Reddick, the Morris Professor of Journalism in CoMC, said that when students in Advanced Reporting pitch a topic, they are required to follow the "Three-D Depth Reporting" rule where their project includes documents to add their unique perspective to the story, data to help put an issue into some form of objective context, and diverse sources to give voice to all the players in an issue.

    While "American Dream, Mexican Nightmare" started as a semester project, Reddick said that Holt continued to work on it, surpassing the project's requirement. "It was much more than just an assignment to her, especially as she got into it," Reddick explained. "I would send Lucinda a note about documents or data or even sources that I ran into in my reading that might help put her story into context or provide new perspective."

    Reddick said that in addition to following up on leads for the story, Holt also did an incredible job of developing her own sources. "Throughout the project, it was clear Lucinda had a rare combination of compassion and healthy skepticism toward the human subjects of her story," Reddick said, and went on to explain that Holt also exhibited some "hard core courage" as she ventured into Juarez to document her own experience crossing the border.

    Holt said that her "biggest break" in the investigation for the story occurred when she had the opportunity to do a personal ride-along tour with border patrol agents, which gave her insight into law enforcement operations and tactics.

    "For me, this story was genuinely a labor of love and I could not have done it without the support and guidance from my family and CoMC family – specifically Dr. Reddick, Professor Brewton, and Alicia Keene," she said.

    Holt is also a former Enterprise Editor at The Hub@TTU, a multimedia student-run publication in CoMC. Sarah Self-Walbrick, a CoMC master's student and the Hub's Graduate Managing Director, said that working with Holt has been one of the highlights of her time at The Hub@TTU.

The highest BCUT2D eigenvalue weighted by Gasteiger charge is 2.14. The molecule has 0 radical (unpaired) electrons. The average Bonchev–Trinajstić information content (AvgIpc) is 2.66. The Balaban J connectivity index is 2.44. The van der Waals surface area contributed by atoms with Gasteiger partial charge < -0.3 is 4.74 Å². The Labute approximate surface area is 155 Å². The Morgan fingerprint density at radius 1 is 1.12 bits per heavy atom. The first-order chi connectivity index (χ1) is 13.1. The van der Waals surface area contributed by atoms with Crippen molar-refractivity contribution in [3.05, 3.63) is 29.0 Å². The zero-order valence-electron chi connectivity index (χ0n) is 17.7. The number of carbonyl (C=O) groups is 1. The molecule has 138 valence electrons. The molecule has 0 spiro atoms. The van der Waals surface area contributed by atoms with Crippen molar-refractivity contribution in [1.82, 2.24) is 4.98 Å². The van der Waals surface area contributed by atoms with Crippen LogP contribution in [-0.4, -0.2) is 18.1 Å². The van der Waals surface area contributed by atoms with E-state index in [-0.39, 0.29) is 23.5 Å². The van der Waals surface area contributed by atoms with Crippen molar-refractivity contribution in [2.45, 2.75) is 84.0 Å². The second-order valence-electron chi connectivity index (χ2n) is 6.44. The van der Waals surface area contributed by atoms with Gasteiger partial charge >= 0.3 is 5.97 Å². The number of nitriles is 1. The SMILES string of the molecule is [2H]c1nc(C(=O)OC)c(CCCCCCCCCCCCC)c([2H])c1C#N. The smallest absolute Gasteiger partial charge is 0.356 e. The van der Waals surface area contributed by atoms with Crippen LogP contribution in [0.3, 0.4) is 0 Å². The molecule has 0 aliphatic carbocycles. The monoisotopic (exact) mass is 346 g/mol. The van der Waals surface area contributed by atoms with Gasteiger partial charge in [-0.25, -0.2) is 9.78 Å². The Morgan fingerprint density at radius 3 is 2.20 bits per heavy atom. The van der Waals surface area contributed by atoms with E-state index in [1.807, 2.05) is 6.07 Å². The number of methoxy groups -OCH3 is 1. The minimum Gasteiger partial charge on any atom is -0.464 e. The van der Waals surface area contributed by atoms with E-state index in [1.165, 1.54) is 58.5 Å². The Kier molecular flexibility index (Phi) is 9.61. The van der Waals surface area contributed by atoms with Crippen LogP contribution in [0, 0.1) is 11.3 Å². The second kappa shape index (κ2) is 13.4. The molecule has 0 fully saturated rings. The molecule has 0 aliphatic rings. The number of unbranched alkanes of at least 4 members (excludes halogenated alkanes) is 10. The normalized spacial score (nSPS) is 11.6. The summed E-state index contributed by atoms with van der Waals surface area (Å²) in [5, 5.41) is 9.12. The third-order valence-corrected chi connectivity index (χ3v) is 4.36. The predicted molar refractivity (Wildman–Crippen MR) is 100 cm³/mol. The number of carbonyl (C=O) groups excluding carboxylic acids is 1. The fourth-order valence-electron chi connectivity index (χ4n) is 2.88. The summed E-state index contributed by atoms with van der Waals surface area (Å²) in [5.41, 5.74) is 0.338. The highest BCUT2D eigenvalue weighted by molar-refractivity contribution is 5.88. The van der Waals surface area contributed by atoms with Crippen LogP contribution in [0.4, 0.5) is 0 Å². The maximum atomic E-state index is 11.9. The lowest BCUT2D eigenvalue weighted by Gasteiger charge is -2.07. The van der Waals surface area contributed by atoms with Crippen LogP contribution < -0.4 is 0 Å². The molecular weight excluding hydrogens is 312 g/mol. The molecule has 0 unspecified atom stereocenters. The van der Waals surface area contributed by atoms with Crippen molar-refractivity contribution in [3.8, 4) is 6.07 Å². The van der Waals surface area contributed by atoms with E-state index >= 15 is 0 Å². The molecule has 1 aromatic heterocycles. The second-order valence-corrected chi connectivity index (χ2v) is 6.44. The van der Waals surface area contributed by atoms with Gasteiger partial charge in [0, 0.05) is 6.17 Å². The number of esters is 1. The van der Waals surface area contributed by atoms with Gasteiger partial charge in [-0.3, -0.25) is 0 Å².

"She has endless story ideas, and knows how to execute them in the most effective way possible," Self-Walbrick said of Holt. "She has a passion for reporting on issues that actually impact people, and hopes to make a change in the world through her reporting. Even though she hasn't worked for us since the fall 2014 semester, I still call and ask her advice on how to go about certain stories. She is truly an inspiration to me."

    Pete Brewton, J.D., formerly the Hutcheson Professor of Professional Practice in the Department of Journalism and Electronic Media, was the journalism faculty advisor to The Hub@TTU in 2014. He described the story as one that took the kind of guts rarely if ever seen in college reporting. "Lucinda Holt went above and beyond the call of duty to get this story," Brewton said.


  • You've finally been accepted into the job of your dreams and want to rise through the ranks as fast as possible. How do you do it? - Find out here.


  • Alumni Carla Blumenthal tells us why it's not only okay to run down hallways, but sometimes a good idea. - See more here.


  • Alumni Doug Sanders on career advice, "I would like to offer up a few key pieces of advice that I wish I could go back in time and give to myself." - See more here.


  • Alumni Daniel Sneed shares tips on how to land your dream job and tells us why you should treat a job search as a full-time job. - See more here.


  • Texas Tech University College of Media & Communication alumnus Rick L'Amie recently accepted a position as the Central Texas Regional Mobility Authority's manager of communications. - See more here.


  • Get to know faculty member Bill Dean, Ed.D., Associate Professor of Journalism and Electronic Media, Public Relations and Executive Vice President and CEO of the Texas Tech Alumni Association.. Watch here